Handling Sharps and Needles
Sharps Containers (also referred to as Sharps Disposal Containers, Medical Waste Disposal Containers, Biomedical Waste Disposal Containers, etc.) are specially made containers used to contain hazardous "piercing" instruments and reduce the chance of spreading infection. It is standard practice in developed and even underdeveloped countries for used needles to be placed immediately into a sharps container after a single use, with only a few exceptions to the general rule. Needles are dropped into the container without touching the outside of the container. Needles should never be pushed or forced into the container, as damage to the container and/or needlestick injuries may result. Proper use of a sharps container includes pick up by or delivery to an approved "red bag" or medical waste treatment site. In addition to this pre-existing safety measure, all U.S. medical and educational staff are federally required to be tested on their knowledge of bloodborne pathogens.
A sharps container is a term for a specially-made container that is predominantly used for medical needles and any other sharp medical instruments, such as an IV catheter. They are available in one of two types:
Single-use sharps containers - which are disposed of with the waste inside.
Reusable sharps containers - which are robotically emptied and sterilized before being returned for re-use.
Sharps is the term used to describe any item that is capable of puncturing the skin such as syringes, needles, lancets, broken glass with blood on it, scalpels, etc. Because these 'sharps' potentially have disease-carrying blood or other potentially infectious materials on them, they are capable of 'injecting' that blood or fluid into anyone who comes in contact with them. Examples of sharps include:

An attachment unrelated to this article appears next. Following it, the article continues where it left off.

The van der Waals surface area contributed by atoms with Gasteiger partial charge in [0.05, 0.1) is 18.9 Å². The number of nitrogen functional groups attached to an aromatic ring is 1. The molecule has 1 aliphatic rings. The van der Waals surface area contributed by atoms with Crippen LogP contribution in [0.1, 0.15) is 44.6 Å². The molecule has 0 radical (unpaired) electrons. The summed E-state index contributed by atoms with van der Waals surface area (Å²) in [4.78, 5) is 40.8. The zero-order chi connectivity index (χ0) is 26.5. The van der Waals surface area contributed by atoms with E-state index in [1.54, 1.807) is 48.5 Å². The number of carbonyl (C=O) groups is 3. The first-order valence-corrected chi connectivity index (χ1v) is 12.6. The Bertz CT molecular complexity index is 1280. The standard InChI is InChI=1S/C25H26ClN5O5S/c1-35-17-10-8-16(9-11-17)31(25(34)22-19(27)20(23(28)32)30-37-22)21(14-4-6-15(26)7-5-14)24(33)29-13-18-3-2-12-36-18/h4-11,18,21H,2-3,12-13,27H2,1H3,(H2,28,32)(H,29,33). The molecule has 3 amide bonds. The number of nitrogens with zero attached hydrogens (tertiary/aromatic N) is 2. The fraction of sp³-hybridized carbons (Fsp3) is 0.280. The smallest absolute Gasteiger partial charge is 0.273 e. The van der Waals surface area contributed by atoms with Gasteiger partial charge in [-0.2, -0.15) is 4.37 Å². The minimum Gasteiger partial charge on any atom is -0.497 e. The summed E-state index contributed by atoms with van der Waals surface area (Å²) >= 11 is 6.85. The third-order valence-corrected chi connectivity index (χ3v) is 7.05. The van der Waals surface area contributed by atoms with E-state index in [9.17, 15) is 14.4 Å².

- Needles, syringes, lancets, broken glass with blood on it
- Suture needles, scalpel blades, butterflies (both traditional and safety)
- Vacutainer tubes (both plastic and glass)
- Phlebotomy needles with vacutainer tube holder attached
- Capillary tubes (both plastic and glass)
- IV catheters
- Dental anesthetic carpules with blood
- Dental wires and endodontic files
- Other sharp objects contaminated with blood such as box cutters and broken glass
For regulated businesses, such as healthcare faculties, in addition to sharps, regulated medical waste is defined by OSHA as:
- Pathology and microbiological waste
- Liquid or semi-liquid blood or other potentially infectious materials (OPIM*)
- Items caked with dried blood or OPIM
- Items that could release blood or OPIM
*OPIM: semen, vaginal secretions; fluids from around the spine, brain, joints, lungs, heart, and abdomen; saliva in a dental procedure; any body fluid with visible blood; any unidentifiable body fluid; and unfixed tissue.
Examples of non-sharps regulated medical waste include Tubing with blood in it and Blood-soaked gauze. Regulated medical waste does not include urine, feces, sputum, sweat, tears, or saliva or any items containing or once containing these fluids such as urine cups, incontinence pads, or diapers.
Before you use a sharp object, such as a needle or scalpel, make sure you have all the items you need close by. This includes items like alcohol swabs, gauze, and bandages.
Also, know where the sharps disposal container is. Check to make sure there is enough room in the container for your object to fit. It should not be more than 2/3 full.